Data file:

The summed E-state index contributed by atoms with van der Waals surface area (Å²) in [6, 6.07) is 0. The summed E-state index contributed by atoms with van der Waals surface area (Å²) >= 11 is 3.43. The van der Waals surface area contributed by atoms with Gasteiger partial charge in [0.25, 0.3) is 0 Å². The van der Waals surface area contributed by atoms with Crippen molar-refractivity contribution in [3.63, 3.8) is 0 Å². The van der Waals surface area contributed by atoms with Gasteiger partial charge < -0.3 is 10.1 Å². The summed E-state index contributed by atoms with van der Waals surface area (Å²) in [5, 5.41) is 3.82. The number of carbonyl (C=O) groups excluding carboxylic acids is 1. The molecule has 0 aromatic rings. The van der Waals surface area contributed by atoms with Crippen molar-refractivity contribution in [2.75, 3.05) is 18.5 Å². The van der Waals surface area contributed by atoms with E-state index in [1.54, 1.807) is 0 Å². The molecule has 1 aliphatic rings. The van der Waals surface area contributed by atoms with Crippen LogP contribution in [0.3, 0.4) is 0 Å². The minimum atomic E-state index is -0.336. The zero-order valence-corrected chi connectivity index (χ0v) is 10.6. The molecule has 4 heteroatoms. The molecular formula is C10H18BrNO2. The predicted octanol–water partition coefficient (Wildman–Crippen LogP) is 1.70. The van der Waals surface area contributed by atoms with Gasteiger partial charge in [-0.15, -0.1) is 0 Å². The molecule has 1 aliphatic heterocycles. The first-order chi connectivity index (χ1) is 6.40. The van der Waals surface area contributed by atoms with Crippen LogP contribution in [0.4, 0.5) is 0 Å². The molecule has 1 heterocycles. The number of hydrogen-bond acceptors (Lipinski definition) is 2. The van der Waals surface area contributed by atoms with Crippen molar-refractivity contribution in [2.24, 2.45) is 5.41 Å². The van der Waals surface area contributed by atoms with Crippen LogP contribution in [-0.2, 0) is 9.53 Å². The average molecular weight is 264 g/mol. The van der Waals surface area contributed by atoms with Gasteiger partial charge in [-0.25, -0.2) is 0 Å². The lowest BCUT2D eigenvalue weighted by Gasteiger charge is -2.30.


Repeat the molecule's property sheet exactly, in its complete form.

The summed E-state index contributed by atoms with van der Waals surface area (Å²) in [6, 6.07) is 0. The summed E-state index contributed by atoms with van der Waals surface area (Å²) >= 11 is 3.43. The van der Waals surface area contributed by atoms with Gasteiger partial charge in [0.25, 0.3) is 0 Å². The van der Waals surface area contributed by atoms with Crippen molar-refractivity contribution in [3.63, 3.8) is 0 Å². The van der Waals surface area contributed by atoms with Gasteiger partial charge < -0.3 is 10.1 Å². The summed E-state index contributed by atoms with van der Waals surface area (Å²) in [5, 5.41) is 3.82. The number of carbonyl (C=O) groups excluding carboxylic acids is 1. The molecule has 0 aromatic rings. The van der Waals surface area contributed by atoms with Crippen molar-refractivity contribution in [2.75, 3.05) is 18.5 Å². The van der Waals surface area contributed by atoms with E-state index in [1.54, 1.807) is 0 Å². The molecule has 1 aliphatic rings. The van der Waals surface area contributed by atoms with Crippen LogP contribution in [0.3, 0.4) is 0 Å². The minimum atomic E-state index is -0.336. The zero-order valence-corrected chi connectivity index (χ0v) is 10.6. The molecule has 4 heteroatoms. The molecular formula is C10H18BrNO2. The predicted octanol–water partition coefficient (Wildman–Crippen LogP) is 1.70. The van der Waals surface area contributed by atoms with Gasteiger partial charge in [-0.15, -0.1) is 0 Å². The molecule has 1 aliphatic heterocycles. The first-order chi connectivity index (χ1) is 6.40. The van der Waals surface area contributed by atoms with Crippen LogP contribution in [0.4, 0.5) is 0 Å². The molecule has 1 heterocycles. The number of hydrogen-bond acceptors (Lipinski definition) is 2. The van der Waals surface area contributed by atoms with Crippen molar-refractivity contribution in [2.24, 2.45) is 5.41 Å². The van der Waals surface area contributed by atoms with Crippen LogP contribution in [-0.2, 0) is 9.53 Å². The average molecular weight is 264 g/mol. The van der Waals surface area contributed by atoms with Gasteiger partial charge in [-0.25, -0.2) is 0 Å². The lowest BCUT2D eigenvalue weighted by Gasteiger charge is -2.30.